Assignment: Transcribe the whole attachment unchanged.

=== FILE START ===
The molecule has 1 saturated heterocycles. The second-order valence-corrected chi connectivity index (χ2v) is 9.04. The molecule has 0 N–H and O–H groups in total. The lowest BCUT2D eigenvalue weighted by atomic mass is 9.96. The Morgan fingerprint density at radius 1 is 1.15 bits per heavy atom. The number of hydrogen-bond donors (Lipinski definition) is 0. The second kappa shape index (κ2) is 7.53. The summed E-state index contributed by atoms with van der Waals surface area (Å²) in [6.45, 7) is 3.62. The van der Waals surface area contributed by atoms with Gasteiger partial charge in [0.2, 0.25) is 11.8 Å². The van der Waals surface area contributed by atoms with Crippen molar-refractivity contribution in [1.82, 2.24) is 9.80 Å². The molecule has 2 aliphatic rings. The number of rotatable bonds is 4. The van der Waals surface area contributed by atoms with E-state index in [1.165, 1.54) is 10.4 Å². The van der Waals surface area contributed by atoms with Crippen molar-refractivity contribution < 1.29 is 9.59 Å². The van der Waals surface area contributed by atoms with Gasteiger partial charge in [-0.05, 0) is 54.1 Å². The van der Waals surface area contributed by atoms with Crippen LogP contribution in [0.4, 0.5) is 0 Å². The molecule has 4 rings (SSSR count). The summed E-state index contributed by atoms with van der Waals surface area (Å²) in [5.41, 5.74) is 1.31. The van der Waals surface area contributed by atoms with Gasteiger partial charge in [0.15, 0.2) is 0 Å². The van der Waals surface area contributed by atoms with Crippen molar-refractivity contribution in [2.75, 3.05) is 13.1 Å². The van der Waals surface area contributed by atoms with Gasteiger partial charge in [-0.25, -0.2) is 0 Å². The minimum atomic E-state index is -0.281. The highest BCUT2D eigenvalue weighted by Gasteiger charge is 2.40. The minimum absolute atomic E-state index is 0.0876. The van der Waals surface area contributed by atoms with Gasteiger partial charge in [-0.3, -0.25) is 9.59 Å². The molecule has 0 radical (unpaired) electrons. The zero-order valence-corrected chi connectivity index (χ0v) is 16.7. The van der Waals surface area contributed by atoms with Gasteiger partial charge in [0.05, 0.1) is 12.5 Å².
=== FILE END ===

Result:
The molecule has 1 saturated heterocycles. The second-order valence-corrected chi connectivity index (χ2v) is 9.04. The molecule has 0 N–H and O–H groups in total. The lowest BCUT2D eigenvalue weighted by atomic mass is 9.96. The Morgan fingerprint density at radius 1 is 1.15 bits per heavy atom. The number of hydrogen-bond donors (Lipinski definition) is 0. The second kappa shape index (κ2) is 7.53. The summed E-state index contributed by atoms with van der Waals surface area (Å²) in [6.45, 7) is 3.62. The van der Waals surface area contributed by atoms with Gasteiger partial charge in [0.2, 0.25) is 11.8 Å². The van der Waals surface area contributed by atoms with Crippen molar-refractivity contribution in [1.82, 2.24) is 9.80 Å². The molecule has 2 aliphatic rings. The number of rotatable bonds is 4. The van der Waals surface area contributed by atoms with E-state index in [1.165, 1.54) is 10.4 Å². The van der Waals surface area contributed by atoms with Crippen molar-refractivity contribution < 1.29 is 9.59 Å². The van der Waals surface area contributed by atoms with Gasteiger partial charge in [-0.05, 0) is 54.1 Å². The van der Waals surface area contributed by atoms with Crippen LogP contribution in [0.4, 0.5) is 0 Å². The molecule has 4 rings (SSSR count). The summed E-state index contributed by atoms with van der Waals surface area (Å²) in [5.41, 5.74) is 1.31. The van der Waals surface area contributed by atoms with Gasteiger partial charge in [0.15, 0.2) is 0 Å². The van der Waals surface area contributed by atoms with Crippen molar-refractivity contribution in [2.75, 3.05) is 13.1 Å². The van der Waals surface area contributed by atoms with Gasteiger partial charge in [-0.25, -0.2) is 0 Å². The minimum atomic E-state index is -0.281. The highest BCUT2D eigenvalue weighted by Gasteiger charge is 2.40. The minimum absolute atomic E-state index is 0.0876. The van der Waals surface area contributed by atoms with Gasteiger partial charge in [-0.3, -0.25) is 9.59 Å². The molecule has 0 radical (unpaired) electrons. The zero-order valence-corrected chi connectivity index (χ0v) is 16.7. The van der Waals surface area contributed by atoms with Gasteiger partial charge in [0.05, 0.1) is 12.5 Å².